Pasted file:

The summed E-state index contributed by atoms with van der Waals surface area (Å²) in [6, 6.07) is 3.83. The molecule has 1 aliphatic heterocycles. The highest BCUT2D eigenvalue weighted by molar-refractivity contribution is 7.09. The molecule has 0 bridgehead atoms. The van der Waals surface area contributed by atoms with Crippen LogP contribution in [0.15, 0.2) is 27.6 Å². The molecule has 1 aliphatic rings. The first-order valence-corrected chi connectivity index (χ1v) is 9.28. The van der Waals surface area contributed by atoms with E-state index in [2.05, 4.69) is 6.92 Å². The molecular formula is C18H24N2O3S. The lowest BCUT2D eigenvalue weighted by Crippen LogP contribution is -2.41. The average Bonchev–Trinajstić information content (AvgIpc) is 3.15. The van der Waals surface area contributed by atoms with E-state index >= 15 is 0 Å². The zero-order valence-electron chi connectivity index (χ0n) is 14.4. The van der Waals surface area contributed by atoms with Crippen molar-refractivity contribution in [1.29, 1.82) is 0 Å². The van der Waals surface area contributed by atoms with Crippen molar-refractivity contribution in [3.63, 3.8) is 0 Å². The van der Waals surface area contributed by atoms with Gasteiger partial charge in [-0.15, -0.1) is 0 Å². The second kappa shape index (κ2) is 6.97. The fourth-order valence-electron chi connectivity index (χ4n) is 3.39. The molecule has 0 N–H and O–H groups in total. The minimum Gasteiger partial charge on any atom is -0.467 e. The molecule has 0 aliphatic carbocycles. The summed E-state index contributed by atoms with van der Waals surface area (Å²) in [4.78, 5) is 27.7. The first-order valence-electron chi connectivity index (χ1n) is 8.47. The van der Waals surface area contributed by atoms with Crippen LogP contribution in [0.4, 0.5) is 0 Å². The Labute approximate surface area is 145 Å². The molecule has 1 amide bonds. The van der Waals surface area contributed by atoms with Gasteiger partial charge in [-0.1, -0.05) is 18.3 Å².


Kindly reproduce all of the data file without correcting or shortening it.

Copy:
The summed E-state index contributed by atoms with van der Waals surface area (Å²) in [6, 6.07) is 3.83. The molecule has 1 aliphatic heterocycles. The highest BCUT2D eigenvalue weighted by molar-refractivity contribution is 7.09. The molecule has 0 bridgehead atoms. The van der Waals surface area contributed by atoms with Crippen LogP contribution in [0.15, 0.2) is 27.6 Å². The molecule has 1 aliphatic rings. The first-order valence-corrected chi connectivity index (χ1v) is 9.28. The van der Waals surface area contributed by atoms with E-state index in [2.05, 4.69) is 6.92 Å². The molecular formula is C18H24N2O3S. The lowest BCUT2D eigenvalue weighted by Crippen LogP contribution is -2.41. The average Bonchev–Trinajstić information content (AvgIpc) is 3.15. The van der Waals surface area contributed by atoms with E-state index >= 15 is 0 Å². The zero-order valence-electron chi connectivity index (χ0n) is 14.4. The van der Waals surface area contributed by atoms with Crippen molar-refractivity contribution in [1.29, 1.82) is 0 Å². The van der Waals surface area contributed by atoms with Crippen molar-refractivity contribution in [3.63, 3.8) is 0 Å². The van der Waals surface area contributed by atoms with Gasteiger partial charge in [-0.15, -0.1) is 0 Å². The second kappa shape index (κ2) is 6.97. The fourth-order valence-electron chi connectivity index (χ4n) is 3.39. The molecule has 0 N–H and O–H groups in total. The minimum Gasteiger partial charge on any atom is -0.467 e. The molecule has 0 aliphatic carbocycles. The summed E-state index contributed by atoms with van der Waals surface area (Å²) in [4.78, 5) is 27.7. The first-order valence-electron chi connectivity index (χ1n) is 8.47. The van der Waals surface area contributed by atoms with Crippen LogP contribution in [0.4, 0.5) is 0 Å². The Labute approximate surface area is 145 Å². The molecule has 1 amide bonds. The van der Waals surface area contributed by atoms with Gasteiger partial charge in [-0.1, -0.05) is 18.3 Å².